Jay Cocks

(Contemporary Literary Criticism)

Of course [Young Frankenstein's] funny. And of course it's grating, flatulent, desperate—all in the best and the worst manner of Mel Brooks. As comic and as film maker, Brooks wants to knock you cockeyed. For a laugh, he will do anything, try anything. He rains gags. After a Brooks bit, audiences can be exhausted; after a Brooks film, there is the lingering feeling of having been pummeled. Brooks is like a young, slightly skittish fighter whose energy compensates for lack of finesse. He hits out wildly, continuously, hoping that a few punches will land…. The bedrock of all Brooks films is frenzy; the nominal subject of Young Frankenstein—the skyhook for all the madness—is a satirical exhumation of Mary Shelley's classic. The Shelley story ought to have turned wormy by this time from virtually constant exposure. It is, however, still a powerful myth. One good measure of its resiliency is that even when Brooks is lampooning it, the story remains compelling, nearly inviolate. When Gene Wilder's Dr. Frankenstein tries to zap life into a grotesque, inanimate form, the movie goes serious despite itself. The myth is better, more involving than the jokes being made about it….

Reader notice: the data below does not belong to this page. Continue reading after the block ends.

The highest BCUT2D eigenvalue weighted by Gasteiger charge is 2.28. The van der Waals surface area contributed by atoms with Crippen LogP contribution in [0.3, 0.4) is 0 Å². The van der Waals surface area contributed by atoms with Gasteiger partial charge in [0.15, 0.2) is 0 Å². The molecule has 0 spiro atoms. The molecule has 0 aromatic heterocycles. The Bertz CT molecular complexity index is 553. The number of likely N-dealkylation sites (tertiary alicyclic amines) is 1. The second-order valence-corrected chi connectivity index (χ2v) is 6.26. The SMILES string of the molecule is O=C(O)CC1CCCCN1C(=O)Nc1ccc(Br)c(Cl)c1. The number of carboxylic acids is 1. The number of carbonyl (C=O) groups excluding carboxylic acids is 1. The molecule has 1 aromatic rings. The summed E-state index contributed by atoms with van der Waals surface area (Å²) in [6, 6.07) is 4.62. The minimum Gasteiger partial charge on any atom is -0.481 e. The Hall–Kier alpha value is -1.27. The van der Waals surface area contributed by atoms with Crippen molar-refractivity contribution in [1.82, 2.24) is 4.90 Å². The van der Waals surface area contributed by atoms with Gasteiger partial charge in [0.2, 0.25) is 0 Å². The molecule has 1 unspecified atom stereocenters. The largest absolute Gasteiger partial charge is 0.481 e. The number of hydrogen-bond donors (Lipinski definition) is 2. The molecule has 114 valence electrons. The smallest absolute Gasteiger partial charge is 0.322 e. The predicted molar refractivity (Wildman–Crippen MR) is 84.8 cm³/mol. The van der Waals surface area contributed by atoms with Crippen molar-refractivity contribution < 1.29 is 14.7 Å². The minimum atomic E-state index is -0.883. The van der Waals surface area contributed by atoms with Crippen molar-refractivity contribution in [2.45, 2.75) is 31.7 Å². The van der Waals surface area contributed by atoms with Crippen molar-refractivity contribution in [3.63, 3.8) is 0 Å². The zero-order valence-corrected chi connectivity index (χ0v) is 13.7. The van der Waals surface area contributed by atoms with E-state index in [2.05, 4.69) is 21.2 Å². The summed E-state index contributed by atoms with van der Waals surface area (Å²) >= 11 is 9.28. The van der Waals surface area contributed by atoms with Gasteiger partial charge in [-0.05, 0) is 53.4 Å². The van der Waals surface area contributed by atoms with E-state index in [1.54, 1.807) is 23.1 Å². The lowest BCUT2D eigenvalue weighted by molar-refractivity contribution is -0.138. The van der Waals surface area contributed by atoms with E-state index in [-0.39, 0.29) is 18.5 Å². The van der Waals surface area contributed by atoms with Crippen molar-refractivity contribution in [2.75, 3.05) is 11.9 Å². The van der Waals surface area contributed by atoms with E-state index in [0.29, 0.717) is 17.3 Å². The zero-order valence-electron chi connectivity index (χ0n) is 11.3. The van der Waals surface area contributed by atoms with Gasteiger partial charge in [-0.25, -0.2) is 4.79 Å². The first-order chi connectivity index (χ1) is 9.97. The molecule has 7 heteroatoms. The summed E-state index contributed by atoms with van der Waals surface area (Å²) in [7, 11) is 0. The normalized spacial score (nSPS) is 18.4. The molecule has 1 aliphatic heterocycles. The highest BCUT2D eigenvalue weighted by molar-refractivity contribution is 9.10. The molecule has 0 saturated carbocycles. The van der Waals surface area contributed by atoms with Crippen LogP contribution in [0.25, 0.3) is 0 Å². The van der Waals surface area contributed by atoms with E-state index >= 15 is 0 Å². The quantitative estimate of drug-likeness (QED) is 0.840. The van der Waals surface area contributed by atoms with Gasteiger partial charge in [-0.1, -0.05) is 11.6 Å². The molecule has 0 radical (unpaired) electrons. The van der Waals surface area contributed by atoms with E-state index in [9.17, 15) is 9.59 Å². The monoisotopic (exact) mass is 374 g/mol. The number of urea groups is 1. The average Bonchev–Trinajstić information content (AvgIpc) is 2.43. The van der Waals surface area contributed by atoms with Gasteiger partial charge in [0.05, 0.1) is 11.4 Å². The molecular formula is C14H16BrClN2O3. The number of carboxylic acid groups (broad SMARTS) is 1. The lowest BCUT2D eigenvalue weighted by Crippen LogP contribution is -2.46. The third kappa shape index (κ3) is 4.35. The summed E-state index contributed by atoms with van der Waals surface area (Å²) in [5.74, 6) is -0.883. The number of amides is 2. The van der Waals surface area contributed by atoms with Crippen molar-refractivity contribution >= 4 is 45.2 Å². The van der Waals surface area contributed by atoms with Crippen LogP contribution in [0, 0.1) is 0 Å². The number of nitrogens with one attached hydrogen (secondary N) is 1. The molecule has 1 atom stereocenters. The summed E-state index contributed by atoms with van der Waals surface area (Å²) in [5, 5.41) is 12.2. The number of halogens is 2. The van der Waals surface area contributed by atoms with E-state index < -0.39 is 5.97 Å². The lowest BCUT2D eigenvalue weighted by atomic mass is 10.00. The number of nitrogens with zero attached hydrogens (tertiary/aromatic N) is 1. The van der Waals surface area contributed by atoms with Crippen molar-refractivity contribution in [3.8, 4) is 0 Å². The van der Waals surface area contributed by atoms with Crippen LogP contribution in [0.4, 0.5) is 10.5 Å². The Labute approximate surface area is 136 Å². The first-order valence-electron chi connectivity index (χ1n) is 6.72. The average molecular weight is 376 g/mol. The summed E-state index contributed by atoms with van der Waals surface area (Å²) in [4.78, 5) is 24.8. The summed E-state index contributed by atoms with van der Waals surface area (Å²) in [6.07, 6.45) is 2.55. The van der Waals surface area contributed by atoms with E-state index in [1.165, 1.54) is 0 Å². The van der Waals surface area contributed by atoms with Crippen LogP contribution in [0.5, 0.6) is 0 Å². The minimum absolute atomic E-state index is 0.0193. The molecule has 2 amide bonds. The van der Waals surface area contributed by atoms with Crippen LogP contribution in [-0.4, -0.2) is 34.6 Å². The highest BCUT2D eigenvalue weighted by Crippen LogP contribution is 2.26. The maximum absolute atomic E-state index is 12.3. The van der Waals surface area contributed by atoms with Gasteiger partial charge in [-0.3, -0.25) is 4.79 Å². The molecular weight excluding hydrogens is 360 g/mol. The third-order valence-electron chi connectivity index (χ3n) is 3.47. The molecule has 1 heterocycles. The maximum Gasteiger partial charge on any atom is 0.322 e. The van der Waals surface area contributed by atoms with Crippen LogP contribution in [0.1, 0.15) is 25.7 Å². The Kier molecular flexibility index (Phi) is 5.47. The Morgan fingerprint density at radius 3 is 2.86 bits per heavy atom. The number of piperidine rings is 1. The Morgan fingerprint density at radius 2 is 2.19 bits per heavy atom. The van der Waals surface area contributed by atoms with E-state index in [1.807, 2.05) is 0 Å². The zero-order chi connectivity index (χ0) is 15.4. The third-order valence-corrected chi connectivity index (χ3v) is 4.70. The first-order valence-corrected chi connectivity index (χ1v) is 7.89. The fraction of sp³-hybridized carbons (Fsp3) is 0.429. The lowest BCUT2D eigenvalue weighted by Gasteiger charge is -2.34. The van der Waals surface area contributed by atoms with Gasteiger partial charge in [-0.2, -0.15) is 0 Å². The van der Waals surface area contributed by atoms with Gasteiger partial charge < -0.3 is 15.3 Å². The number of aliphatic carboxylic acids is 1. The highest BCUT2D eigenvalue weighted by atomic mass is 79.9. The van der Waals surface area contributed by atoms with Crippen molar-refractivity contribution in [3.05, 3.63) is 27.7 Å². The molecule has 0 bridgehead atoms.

Brooks is always at his best making fun of the delicious stupidities of popular entertainment (recall Springtime for Hitler in The Producers), and this scene, with scientist and subject in top hat and tails performing Puttin' On the Ritz, is some sort of deranged high point in contemporary film comedy.

For moments like that, Brooks can be forgiven almost anything. He always furnishes plenty that needs forgiving, but his best scenes are madder, funnier, more inspired than anything being done in movies today, including the rather coddled comedy of Woody Allen. Brooks must also have got tired of people telling him what a maladroit technician he has been, and he has taken some pains to correct that failing here. Young Frankenstein is his best-crafted film so far.

Jay Cocks, "Monster Mash," in Time (reprinted by permission from Time, The Weekly Newsmagazine; copyright Time Inc. 1974), December 30, 1974, p. 2.